Complex jobs may seem messy but will often include a number of requirements that all need to speak to Xero and each other. These could include, if using a retailer as an example:
- Stock management
An example like this will be hard to gather within one session to make the recommendation and design the initial implementation within the triage stage. So, more time will be needed.
You’ll need to assign a consultancy session, with an allotted amount of time given upfront to gather requirements in detail. Looking at their verticals, you’ll need to determine their as-is and to-be states. This is the processes they are currently doing internally, and what processes will need to be added in order to make the new system work for them. This could be using spreadsheets that take a lot of time – and are at risk of human error – and changing this to an automated system. You’ll also need to identify what their must haves and nice to have requirements. This allows you to set realistic expectations and outline likely challenges and where we will likely see some issues. Understanding their future plans at this stage is also important so you can ensure that the recommended add-on for Xero will give them longevity rather than be out of date within 6 months based on business objectives or changes.
Researching the market
Once we know the requirements, we’ll rank them into must haves and nice to haves. Using this data, we’ll create a suitability grid which allows us to see which systems will facilitate the requirements – and which won’t or may have some areas for consideration.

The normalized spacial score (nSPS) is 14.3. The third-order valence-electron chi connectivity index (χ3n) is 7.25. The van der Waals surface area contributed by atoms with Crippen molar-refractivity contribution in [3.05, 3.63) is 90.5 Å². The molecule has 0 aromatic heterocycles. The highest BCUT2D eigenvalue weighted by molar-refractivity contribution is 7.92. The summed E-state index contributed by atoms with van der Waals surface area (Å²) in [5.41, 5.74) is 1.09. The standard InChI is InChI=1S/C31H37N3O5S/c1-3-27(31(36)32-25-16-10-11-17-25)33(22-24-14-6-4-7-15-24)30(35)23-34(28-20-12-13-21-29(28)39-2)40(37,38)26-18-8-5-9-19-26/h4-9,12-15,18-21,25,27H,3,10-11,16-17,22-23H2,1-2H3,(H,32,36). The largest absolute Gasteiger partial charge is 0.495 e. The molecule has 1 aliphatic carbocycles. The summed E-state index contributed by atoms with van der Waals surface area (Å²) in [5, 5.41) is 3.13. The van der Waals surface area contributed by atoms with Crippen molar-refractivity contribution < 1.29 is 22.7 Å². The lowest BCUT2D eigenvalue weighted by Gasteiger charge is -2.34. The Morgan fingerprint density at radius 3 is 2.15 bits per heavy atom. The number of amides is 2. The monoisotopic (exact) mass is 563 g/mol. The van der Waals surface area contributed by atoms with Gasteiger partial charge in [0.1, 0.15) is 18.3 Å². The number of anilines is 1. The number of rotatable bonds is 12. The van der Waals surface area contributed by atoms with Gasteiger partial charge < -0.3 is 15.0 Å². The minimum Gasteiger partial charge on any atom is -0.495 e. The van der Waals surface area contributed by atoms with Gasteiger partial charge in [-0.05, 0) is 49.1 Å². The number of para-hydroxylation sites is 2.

We’ll review the systems to ensure that they will work in practice, and during this stage, we will often have multiple options available. This allows us to list pros and cons of each system add-on in order to find the perfect fit for the business, comparing the clients system workflow with the nuances of the system.
Recommending the Xero add-on
When presenting your recommended add-on, it’s important to document everything that you have gathered within your research; the must haves and nice to haves and the as-is and to-be processes. For some clients, they’re less important in the nitty gritty and want a simple tool report for others, they prefer a comprehensive report that shows all prior research and how the recommendation will fulfil these needs.
It’s important to demo the add-on/s to the client to show the vision of how it will work in their business. Most add-ons will allow for a free trial period which recommend to clients. A follow up meeting is important after this to go over the requirements of the client, update your report and, where needed, change your recommendations. Once you’ve determined that you have found the right add-on, and your client is happy, develop your quote for implementation.